Because Fringe offers super late night performances, to really experience the festival for me means attending at least one.
So, I felt a sort of duty to make my way to the Bathurst Street Theatre for a performance beginning at quarter-to-eleven. The show happened to be Bloom. A company called Steam Powered Theatre is producing the work, which, I learned in line, is an adaptation of a book of poetry by Michael Lista that shares the title.
A few minutes into Bloom, I got a sense this play might be over my head. The first couple of minutes for example feature a performer doing a range of movements, slowly. It looked highly self-conscious.
And it’s not that I have anything against self-consciousness – quite the contrary, I love it on and offstage – but, when the actors began reciting poetry, almost like they were sending little postcards of language to one another across the stage, I felt like, “Am I really self-aware enough to follow this?”
It’s not so much that there are fancy allusions or ideas. The thing for me was, Bloom’s text seemed to jump so quickly from one impression to another.
The language is crafted in a whimsical, ear-catching way.
But, I was often left wondering if I knew enough of my own emotions or of the world or, specifically, of the history of the atomic bomb, to find meaning in the poet’s impressions. At times, I felt like the text was drifting high above me, like a cloud of little verbal soap bubbles.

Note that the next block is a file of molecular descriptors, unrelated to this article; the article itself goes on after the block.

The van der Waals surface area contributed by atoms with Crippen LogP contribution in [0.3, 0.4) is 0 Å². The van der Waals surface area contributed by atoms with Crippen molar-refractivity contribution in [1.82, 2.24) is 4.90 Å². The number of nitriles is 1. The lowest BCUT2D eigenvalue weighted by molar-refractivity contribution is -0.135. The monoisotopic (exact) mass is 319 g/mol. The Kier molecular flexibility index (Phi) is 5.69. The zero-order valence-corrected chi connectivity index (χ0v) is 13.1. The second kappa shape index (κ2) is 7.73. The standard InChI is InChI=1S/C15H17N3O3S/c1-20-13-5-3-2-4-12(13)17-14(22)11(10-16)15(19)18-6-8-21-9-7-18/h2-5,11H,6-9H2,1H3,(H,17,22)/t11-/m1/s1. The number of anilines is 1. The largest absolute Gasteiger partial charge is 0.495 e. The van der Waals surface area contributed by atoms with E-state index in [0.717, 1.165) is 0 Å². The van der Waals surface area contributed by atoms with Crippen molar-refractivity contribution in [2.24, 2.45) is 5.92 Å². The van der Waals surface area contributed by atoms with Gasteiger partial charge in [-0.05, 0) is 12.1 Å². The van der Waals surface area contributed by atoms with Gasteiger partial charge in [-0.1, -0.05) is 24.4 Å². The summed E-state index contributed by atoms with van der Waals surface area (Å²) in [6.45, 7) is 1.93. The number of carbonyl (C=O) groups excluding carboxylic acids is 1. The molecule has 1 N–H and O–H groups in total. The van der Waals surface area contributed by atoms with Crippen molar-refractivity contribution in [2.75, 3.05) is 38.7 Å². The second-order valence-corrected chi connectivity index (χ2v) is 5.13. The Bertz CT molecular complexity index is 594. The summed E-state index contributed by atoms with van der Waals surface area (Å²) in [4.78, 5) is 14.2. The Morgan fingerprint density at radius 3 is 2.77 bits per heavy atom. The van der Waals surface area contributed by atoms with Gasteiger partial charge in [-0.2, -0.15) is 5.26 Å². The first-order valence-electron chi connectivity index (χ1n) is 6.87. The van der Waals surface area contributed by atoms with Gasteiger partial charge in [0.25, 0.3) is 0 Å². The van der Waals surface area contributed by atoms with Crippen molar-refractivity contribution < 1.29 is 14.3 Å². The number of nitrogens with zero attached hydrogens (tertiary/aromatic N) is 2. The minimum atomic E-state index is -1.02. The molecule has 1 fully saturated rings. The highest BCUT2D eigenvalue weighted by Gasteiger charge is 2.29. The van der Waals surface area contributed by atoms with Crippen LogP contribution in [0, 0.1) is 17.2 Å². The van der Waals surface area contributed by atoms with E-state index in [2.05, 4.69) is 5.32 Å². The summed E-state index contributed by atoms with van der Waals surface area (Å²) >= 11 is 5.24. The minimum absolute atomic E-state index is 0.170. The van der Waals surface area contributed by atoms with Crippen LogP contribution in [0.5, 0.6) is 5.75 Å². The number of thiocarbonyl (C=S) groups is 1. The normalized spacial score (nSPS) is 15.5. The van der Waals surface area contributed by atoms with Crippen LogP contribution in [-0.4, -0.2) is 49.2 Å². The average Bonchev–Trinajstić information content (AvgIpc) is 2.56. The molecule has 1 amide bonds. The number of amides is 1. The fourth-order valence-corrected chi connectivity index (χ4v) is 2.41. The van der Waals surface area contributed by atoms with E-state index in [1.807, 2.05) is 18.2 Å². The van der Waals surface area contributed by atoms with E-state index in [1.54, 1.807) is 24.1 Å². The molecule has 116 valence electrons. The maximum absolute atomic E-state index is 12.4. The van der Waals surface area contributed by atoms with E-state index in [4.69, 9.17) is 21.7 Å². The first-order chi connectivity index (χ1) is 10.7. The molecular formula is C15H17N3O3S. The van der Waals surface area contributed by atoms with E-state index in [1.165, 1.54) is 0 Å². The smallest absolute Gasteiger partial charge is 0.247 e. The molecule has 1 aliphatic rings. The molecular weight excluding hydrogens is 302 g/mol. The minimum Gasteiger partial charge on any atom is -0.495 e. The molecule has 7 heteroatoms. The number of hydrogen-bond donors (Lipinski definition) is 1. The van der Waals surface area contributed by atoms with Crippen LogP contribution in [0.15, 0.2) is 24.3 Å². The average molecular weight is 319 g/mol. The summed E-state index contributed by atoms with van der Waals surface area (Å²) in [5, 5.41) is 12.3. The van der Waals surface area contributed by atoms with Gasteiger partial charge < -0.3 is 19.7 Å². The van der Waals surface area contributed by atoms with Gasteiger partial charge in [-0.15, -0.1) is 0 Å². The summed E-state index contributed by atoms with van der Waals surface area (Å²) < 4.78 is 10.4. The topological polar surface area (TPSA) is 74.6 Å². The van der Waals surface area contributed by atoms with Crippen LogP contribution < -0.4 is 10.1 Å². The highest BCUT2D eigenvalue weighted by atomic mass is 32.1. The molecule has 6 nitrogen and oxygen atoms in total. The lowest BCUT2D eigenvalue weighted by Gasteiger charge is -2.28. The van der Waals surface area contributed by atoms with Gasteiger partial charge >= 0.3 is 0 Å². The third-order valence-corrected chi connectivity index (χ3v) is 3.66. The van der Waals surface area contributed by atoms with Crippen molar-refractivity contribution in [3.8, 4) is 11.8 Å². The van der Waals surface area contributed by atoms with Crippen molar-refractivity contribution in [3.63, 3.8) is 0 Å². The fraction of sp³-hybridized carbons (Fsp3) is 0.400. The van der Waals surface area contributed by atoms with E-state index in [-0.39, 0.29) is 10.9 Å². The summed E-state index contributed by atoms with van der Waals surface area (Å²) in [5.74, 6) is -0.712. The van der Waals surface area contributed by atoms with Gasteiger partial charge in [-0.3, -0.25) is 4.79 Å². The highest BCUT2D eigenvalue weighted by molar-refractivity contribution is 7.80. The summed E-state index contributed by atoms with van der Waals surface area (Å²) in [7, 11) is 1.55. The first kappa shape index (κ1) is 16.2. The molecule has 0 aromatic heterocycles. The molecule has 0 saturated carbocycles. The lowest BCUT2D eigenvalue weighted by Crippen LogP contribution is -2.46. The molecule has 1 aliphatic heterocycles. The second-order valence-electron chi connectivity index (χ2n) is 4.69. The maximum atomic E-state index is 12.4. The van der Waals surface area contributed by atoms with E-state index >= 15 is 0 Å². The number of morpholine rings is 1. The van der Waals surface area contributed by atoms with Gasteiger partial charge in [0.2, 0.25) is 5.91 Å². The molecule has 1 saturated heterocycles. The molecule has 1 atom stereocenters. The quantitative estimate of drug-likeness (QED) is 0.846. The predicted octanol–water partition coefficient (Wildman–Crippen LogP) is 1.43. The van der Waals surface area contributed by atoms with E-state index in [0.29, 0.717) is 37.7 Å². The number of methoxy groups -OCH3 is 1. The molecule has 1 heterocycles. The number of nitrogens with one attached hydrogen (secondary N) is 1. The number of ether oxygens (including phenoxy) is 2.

As Bloom moves on though, I found myself drawn to the lighting (un-credited), wardrobe (credited to Danielle Demeny), and some of the stage pictures (how the actors look in relation to one another as they’re on the stage). The lighting for example, captures the warm colours of the desert setting in the southwestern U.S. Even enhancing them a bit – giving the show an almost otherworldly aura, at times. And, the clothes look vintage in fashion, with selections that allow a clean, simple look to reign.
Directors Nathaniel Bryan and The Collective arrange the performers in a way that allides suspicion between them that drew me in, and occasionally evokes the structure of the atom – a clever touch, because Bloom focuses on the birth of nuclear weapons (there’s a reference to “Little Boy” for example, a bomb dropped over Japan in WWII).
But without finding a story to follow, I had trouble getting into Bloom, really engaging with it. Yes, I was impressed by the text, and occasionally the staging stuck me as quite novel and cool. But, I guess what I’m trying to say is it was not entertaining to me.
All the same, if you can follow the demands of the language, or particularly enjoy cerebral challenges, which I think is really key to enjoying the work, you might really love Bloom.
– Bloom is onstage at the Bathurst Street Theatre, as part of the 2011 Toronto Fringe Festival. A company called Steam Powered Theatre is producing the play, which is an adaptation of a collection of poetry by Michael Lista that shares the title.
– Tickets are available at the door, and cost $10.
– Remaining performance times include Thursday, July 14, 12:00pm – 1:00pm; Friday, July 15, 9:15pm – 10:15pm; Sunday, July 17, 3:30pm – 4:30pm